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Topic: Arduino: Split String (Read 180 times) previous topic - next topic

Max2002_

Oct 10, 2017, 09:26 pm Last Edit: Oct 10, 2017, 09:37 pm by Max2002_
Hello,

I want to split a long string and I tried many different things but none of them work.
Now I tried this:
Code: [Select]
void setup() {
  Serial.begin(9600);
  String str = "51:false:8:0,0,0,0,0,0,0,0,0,0,0,0,0,0,0,0,0,0,0,0,0,0,0,0,0,1,0,0,0,1,0,0,0,0,0,0,1,0,0,0,0,1,0,0,0,0,0,0,0,0,0,:0,0,0,0,0,0,0,0,0,0,0,0,0,0,0,0,0,0,0,0,0,0,0,0,0,1,0,0,0,1,0,0,0,0,0,0,1,0,0,0,0,1,0,0,0,0,0,0,0,0,0,:0,0,0,0,0,0,0,0,0,0,0,0,0,0,0,0,0,0,0,0,0,0,0,0,0,1,0,0,0,1,0,0,1,1,0,0,1,0,0,0,0,1,0,0,0,0,0,0,0,0,0,:0,0,0,0,0,0,0,0,0,0,0,0,0,0,0,0,0,0,0,0,0,0,0,0,0,1,1,1,1,1,0,0,0,0,1,0,1,0,0,0,0,1,0,0,0,0,0,1,1,0,0,:0,0,0,0,0,0,0,0,0,0,0,0,0,0,0,0,0,0,0,0,0,0,0,0,0,1,0,0,0,1,0,0,1,1,1,0,1,0,0,0,0,1,0,0,0,0,1,0,0,1,0,:0,0,0,0,0,0,0,0,0,0,0,0,0,0,0,0,0,0,0,0,0,0,0,0,0,1,0,0,0,1,0,1,0,0,1,0,1,0,0,1,0,1,0,0,1,0,1,0,0,1,0,:0,0,0,0,0,0,0,0,0,0,0,0,0,0,0,0,0,0,0,0,0,0,0,0,0,1,0,0,0,1,0,0,1,1,0,0,0,1,1,0,0,0,1,1,0,0,0,1,1,0,0,";

  int first = str.indexOf(':');
  int second = str.indexOf(':', first + 1);
  int third = str.indexOf(':', second + 1);
  int fourth = str.indexOf(':', third + 1);
  int fifth = str.indexOf(':', fourth + 1);
  int sixth = str.indexOf(':', fifth + 1);
  int seventh = str.indexOf(':', sixth + 1);
  int eighth = str.indexOf(':', seventh + 1);
  int ninth = str.indexOf(':', eighth + 1);

  String width = str.substring(0, first);
  String isAnimation = str.substring(first + 1, second);
  String animationSpeed = str.substring(second + 1, third);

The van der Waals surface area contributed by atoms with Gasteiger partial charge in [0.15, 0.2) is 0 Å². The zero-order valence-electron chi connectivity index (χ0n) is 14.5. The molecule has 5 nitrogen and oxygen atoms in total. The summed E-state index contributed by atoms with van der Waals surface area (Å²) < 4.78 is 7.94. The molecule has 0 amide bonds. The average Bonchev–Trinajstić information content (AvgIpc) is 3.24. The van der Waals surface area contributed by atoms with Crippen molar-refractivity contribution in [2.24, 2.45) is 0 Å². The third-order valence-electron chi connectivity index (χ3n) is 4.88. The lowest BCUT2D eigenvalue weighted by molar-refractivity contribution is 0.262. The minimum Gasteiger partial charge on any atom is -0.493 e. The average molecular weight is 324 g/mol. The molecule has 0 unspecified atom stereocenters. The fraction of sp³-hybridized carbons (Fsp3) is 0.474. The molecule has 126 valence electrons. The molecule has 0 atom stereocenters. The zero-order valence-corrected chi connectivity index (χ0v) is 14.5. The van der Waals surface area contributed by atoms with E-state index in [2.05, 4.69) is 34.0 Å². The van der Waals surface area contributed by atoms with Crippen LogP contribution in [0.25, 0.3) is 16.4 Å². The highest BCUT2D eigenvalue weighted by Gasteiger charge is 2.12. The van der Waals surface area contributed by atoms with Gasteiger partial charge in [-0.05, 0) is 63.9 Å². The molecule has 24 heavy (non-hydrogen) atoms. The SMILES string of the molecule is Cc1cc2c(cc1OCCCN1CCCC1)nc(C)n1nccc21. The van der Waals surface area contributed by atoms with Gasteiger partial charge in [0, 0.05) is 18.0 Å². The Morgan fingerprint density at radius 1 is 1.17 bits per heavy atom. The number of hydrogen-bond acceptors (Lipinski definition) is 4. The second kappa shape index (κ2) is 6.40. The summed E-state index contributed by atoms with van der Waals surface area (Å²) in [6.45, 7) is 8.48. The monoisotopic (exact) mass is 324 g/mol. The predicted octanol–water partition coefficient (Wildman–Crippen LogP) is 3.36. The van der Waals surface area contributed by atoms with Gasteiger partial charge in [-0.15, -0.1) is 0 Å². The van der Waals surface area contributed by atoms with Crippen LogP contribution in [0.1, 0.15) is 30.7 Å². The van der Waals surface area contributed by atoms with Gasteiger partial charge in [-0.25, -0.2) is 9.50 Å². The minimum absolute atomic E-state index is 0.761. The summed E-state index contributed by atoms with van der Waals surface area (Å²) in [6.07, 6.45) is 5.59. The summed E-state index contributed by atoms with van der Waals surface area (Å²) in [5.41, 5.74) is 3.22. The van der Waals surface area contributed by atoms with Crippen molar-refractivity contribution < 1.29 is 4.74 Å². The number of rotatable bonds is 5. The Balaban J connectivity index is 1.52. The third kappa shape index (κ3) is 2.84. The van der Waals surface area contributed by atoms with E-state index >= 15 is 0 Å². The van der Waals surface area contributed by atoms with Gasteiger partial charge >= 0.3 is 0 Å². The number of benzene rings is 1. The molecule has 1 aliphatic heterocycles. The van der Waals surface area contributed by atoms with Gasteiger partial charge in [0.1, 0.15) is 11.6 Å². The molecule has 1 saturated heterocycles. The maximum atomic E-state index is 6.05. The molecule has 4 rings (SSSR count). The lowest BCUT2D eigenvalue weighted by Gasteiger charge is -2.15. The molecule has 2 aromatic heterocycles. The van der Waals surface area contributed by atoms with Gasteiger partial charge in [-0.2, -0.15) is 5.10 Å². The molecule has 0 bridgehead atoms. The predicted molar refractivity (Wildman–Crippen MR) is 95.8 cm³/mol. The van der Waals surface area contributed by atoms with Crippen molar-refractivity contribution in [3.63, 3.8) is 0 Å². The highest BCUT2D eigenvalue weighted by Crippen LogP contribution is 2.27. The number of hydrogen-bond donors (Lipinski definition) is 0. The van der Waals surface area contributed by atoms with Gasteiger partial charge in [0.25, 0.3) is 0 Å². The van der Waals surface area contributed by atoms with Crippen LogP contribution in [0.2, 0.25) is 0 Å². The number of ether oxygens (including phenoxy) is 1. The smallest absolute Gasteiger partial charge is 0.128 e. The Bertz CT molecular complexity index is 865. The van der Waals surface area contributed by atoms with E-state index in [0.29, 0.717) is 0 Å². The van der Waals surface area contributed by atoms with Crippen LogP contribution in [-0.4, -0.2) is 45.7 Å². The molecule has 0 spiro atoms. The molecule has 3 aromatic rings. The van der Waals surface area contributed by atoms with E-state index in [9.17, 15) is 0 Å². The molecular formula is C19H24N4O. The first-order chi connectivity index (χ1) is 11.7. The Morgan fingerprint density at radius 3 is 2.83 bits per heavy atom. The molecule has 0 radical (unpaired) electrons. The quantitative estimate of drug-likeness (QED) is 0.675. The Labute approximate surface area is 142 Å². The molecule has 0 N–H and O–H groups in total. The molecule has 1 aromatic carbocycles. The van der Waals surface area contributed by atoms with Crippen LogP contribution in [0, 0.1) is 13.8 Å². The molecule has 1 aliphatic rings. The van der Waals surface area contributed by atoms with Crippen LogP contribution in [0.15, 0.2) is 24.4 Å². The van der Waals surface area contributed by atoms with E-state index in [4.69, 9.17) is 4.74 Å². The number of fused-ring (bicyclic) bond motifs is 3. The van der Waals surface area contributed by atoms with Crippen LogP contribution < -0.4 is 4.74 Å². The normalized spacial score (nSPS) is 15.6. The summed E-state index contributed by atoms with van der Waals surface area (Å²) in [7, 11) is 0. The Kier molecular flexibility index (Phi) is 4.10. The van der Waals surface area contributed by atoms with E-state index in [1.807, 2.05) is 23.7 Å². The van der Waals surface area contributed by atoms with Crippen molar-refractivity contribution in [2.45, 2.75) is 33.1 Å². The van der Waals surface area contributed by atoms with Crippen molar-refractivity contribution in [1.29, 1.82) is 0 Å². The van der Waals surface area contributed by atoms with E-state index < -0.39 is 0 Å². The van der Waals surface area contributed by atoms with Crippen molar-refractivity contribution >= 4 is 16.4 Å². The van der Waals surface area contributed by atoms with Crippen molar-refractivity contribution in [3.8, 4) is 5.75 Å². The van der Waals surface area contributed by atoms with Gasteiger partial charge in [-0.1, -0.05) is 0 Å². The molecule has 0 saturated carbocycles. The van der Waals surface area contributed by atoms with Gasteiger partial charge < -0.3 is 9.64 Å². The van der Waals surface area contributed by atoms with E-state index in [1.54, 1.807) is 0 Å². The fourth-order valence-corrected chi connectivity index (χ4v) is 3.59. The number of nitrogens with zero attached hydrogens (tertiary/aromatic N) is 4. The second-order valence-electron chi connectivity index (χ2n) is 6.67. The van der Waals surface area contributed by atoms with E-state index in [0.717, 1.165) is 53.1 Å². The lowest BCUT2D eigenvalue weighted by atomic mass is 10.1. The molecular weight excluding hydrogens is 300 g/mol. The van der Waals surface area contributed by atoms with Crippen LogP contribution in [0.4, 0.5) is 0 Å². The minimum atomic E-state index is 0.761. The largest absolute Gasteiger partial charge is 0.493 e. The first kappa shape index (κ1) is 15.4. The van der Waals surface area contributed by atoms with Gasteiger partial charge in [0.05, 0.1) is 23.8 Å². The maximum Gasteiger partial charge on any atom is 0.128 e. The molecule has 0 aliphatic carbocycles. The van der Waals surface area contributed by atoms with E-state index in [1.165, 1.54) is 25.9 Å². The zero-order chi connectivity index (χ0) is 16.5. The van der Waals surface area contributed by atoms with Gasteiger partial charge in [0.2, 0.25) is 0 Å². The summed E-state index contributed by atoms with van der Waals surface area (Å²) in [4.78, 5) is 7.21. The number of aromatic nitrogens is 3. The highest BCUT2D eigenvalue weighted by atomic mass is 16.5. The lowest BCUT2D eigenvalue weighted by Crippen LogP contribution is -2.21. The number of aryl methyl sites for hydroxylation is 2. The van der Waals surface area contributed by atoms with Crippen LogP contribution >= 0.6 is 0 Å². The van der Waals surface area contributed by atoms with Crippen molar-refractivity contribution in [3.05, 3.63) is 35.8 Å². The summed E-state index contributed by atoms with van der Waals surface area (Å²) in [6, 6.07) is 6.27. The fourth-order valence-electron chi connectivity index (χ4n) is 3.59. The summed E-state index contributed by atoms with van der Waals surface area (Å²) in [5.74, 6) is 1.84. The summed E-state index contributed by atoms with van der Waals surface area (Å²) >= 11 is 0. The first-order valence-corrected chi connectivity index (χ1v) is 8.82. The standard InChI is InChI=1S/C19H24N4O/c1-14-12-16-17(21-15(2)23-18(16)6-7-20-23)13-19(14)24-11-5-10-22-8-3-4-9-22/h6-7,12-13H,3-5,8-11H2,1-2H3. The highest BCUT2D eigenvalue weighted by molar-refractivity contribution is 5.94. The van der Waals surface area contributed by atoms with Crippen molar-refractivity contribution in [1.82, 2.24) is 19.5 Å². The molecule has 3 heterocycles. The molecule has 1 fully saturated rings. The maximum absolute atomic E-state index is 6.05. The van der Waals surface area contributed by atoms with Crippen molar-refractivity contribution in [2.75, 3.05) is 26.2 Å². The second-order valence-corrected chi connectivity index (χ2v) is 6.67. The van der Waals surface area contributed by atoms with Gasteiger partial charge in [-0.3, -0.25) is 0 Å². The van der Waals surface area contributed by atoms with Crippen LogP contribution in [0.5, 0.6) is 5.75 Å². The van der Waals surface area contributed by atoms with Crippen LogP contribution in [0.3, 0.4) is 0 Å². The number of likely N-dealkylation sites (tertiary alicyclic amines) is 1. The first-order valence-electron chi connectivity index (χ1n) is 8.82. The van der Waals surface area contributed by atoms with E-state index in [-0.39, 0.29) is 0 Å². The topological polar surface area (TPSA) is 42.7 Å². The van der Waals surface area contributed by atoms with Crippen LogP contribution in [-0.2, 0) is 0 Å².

String one = str.substring(third + 1, fourth);
  String two = str.substring(fourth + 1, fifth);
  String three = str.substring(fifth + 1, sixth);
  String four = str.substring(sixth + 1, seventh);
  String five = str.substring(seventh + 1, eighth);
  String six = str.substring(eighth + 1, ninth);
  String seven = str.substring(ninth + 1);

  Serial.println(width);
  Serial.println(isAnimation);
  Serial.println(animationSpeed);
  Serial.println(one);
  Serial.println(two);
  Serial.println(three);
  Serial.println(four);
  Serial.println(five);
  Serial.println(six);
  Serial.println(seven);
}


But I get this as output:
Code: [Select]
51
false
8
0,0,0,0,0,0,0,0,0,0,0,0,0,0,0,0,0,0,0,0,0,0,0,0,0,1,0,0,0,1,0,0,0,0,0,0,1,0,0,0,0,1,0,0,0,0,0,0,0,0,0,








Did I do something wrong?
I use an Arduino Uno (ATMEGA328P-PU).

Thanks.

Gahhhrrrlic

Looks to me like you're using the wrong token ':' to break up the 0's, which are comma delimited.
https://turbofuture.com/misc/The-Ultimate-Arduino-Tutorial

Max2002_

#2
Oct 10, 2017, 10:18 pm Last Edit: Oct 10, 2017, 10:23 pm by Max2002_
Looks to me like you're using the wrong token ':' to break up the 0's, which are comma delimited.
No, that's not the problem because that is the second step. First I need these 10 strings (and 7 of them are strings with ones, zeroes and commas).

ron_sutherland

I am clueless with software, so take this with a grain of salt.

Does String not have a bad reputation in the Arduino world, isn't it an object, e.g. one of those OOP things.

On a Raspberry Pi Linux will stop the program and tell the user they have run out of memory (e.g. the heap and stack have collided) but Arduino provides no such service (I don't think AVR even has an interrupt that could be used to do such a service but I have not looked for it either).

On AVR I learned to distrust C++ because I am not good enough to know when I have done something that will use the heap memory, but I have learned that I can use plain old C and it does not use the heap memory (unless I tell it to with memory allocation functions).

Anyway, try to figure out a way to not use String. Also if you want to learn C++ then I suggest the Raspberry Pi will be a better environment.

sterretje

#4
Oct 12, 2017, 08:14 pm Last Edit: Oct 12, 2017, 08:23 pm by sterretje
You're running low on or out of memory. It is 732 plus 1 plus some String overhead bytes long and you basically make a copy spread over several other variables.

Where does the string come from? What you exactly need to do with it.

Basically you will have to process on 'block' at a time.

strchr (and maybe strtok) will be your friends once you get rid of String (capital S).
If you understand an example, use it.
If you don't understand an example, don't use it.

Electronics engineer by trade, software engineer by profession. Trying to get back into electronics after 15 years absence.

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